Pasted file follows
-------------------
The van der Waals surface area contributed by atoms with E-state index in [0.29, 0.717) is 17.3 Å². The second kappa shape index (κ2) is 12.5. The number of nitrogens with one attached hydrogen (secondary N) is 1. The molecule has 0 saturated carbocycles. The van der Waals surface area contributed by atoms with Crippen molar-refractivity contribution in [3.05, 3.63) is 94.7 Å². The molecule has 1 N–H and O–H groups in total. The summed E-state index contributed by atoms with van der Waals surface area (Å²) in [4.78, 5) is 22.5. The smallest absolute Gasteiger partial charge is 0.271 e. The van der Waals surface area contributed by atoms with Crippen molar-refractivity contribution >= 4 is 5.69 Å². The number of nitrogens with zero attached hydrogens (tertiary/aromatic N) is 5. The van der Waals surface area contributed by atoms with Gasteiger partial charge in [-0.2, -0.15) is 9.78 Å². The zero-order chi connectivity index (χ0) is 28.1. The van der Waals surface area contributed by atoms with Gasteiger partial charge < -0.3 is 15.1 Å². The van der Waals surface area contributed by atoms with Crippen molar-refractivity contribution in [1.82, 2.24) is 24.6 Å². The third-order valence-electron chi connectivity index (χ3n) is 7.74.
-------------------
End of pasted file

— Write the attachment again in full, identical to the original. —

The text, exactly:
The van der Waals surface area contributed by atoms with E-state index in [0.29, 0.717) is 17.3 Å². The second kappa shape index (κ2) is 12.5. The number of nitrogens with one attached hydrogen (secondary N) is 1. The molecule has 0 saturated carbocycles. The van der Waals surface area contributed by atoms with Crippen molar-refractivity contribution in [3.05, 3.63) is 94.7 Å². The molecule has 1 N–H and O–H groups in total. The summed E-state index contributed by atoms with van der Waals surface area (Å²) in [4.78, 5) is 22.5. The smallest absolute Gasteiger partial charge is 0.271 e. The van der Waals surface area contributed by atoms with Crippen molar-refractivity contribution >= 4 is 5.69 Å². The number of nitrogens with zero attached hydrogens (tertiary/aromatic N) is 5. The van der Waals surface area contributed by atoms with Gasteiger partial charge in [-0.2, -0.15) is 9.78 Å². The zero-order chi connectivity index (χ0) is 28.1. The van der Waals surface area contributed by atoms with Gasteiger partial charge < -0.3 is 15.1 Å². The van der Waals surface area contributed by atoms with Crippen molar-refractivity contribution in [1.82, 2.24) is 24.6 Å². The third-order valence-electron chi connectivity index (χ3n) is 7.74.